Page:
Thesis: Holden Caufield is a hostile, negatively charged character that suffers from depression which stems from a desire not to grow up and a lack of closure in his brothers death."If you really want to hear about it, the first thing you'll probably want to know is where I was born, and what my lousy childhood was like . . . "(pg. 1) These first words that Holden Caufield communicates during his tell of events that brought him to his breakdown, show the pent up hostility that still lingers. This pattern of speech, the constant expression of negativity, is a character trait of Holden that shows his inner anguish. Holden also feels a continual need for affirmation of what he just said with phrases such as, "He really would."(pg. 25) or "It really isn't." (Pg. 89) This continual need for approval shows a lowered level of self-assurance. This lowered self-assurance probably stems from his self-awareness that he is an unreliable source. The reason he is unreliable is due to his deceitful narrative of occurrences. This is seen repeatedly as Holden builds an individual up as good or righteous such as Stradlater, (pg. 25) then tears him down later. (pg 43) This inability to give truthful accounts of individuals could stem from his constant digression from the point at hand. Holden freely admits to this trait on page 183 when he says "The trouble with me is, I like it when somebody digresses. It's more interesting and all.""Certain things they should stay the way they are. You ought to be able to stick them in one of those big glass cases and just leave them alone."(pg. 122) This phrase Holden made while discussing how things were different each time he went to the museum, stems from an inability to accept that he must grow up. The thought of growing up has driven Holden into bouts of depression as inhis discussion on page 133, " It'd be entirely different. I said. I was getting depressed as hell again." This nonconformist desire has led...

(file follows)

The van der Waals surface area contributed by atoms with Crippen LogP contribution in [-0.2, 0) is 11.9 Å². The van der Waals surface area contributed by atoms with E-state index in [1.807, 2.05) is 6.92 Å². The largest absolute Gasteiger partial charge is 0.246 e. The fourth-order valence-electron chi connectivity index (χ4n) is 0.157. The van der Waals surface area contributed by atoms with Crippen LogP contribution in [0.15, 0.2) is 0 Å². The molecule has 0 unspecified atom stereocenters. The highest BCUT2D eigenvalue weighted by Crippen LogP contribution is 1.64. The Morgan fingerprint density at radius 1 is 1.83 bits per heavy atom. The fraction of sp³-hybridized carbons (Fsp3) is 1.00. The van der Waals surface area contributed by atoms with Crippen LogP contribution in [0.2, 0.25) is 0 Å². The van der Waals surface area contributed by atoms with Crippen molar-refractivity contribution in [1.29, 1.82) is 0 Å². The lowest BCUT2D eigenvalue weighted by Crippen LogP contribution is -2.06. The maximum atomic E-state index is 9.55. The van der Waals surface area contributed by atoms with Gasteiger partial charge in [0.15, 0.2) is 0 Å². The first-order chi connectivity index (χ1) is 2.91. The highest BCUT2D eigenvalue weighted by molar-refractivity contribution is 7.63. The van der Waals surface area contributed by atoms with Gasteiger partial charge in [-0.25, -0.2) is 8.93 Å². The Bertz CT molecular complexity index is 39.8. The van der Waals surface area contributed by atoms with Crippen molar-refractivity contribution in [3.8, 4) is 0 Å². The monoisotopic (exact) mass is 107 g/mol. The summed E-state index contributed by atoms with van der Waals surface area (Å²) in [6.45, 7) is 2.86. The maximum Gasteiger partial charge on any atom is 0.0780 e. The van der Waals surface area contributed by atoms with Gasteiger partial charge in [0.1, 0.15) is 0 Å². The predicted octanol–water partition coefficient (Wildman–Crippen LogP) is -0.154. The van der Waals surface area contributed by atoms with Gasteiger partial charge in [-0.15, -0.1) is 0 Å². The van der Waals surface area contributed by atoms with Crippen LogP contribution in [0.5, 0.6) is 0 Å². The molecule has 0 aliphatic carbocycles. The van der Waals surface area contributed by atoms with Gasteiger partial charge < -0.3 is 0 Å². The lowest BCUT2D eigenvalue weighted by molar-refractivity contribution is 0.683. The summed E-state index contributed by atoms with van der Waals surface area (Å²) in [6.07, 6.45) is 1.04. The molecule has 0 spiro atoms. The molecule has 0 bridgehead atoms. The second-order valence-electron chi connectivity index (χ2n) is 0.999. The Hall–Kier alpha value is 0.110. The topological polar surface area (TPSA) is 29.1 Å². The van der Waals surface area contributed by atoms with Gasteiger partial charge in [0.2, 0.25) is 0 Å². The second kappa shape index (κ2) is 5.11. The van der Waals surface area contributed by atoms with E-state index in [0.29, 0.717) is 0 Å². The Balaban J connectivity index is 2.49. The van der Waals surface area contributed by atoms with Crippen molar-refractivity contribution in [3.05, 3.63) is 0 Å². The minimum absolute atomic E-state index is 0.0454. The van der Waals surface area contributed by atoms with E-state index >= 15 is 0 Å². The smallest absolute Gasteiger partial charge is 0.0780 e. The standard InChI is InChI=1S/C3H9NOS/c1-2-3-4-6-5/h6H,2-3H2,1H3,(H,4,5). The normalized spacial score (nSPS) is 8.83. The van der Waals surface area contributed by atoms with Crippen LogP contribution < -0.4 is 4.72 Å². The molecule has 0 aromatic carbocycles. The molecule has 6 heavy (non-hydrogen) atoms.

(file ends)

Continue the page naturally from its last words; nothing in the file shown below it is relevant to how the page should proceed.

Cited: /b>Salinger, J.D. The Catcher in the Rye, Little Brown and Company. Boston, 1951
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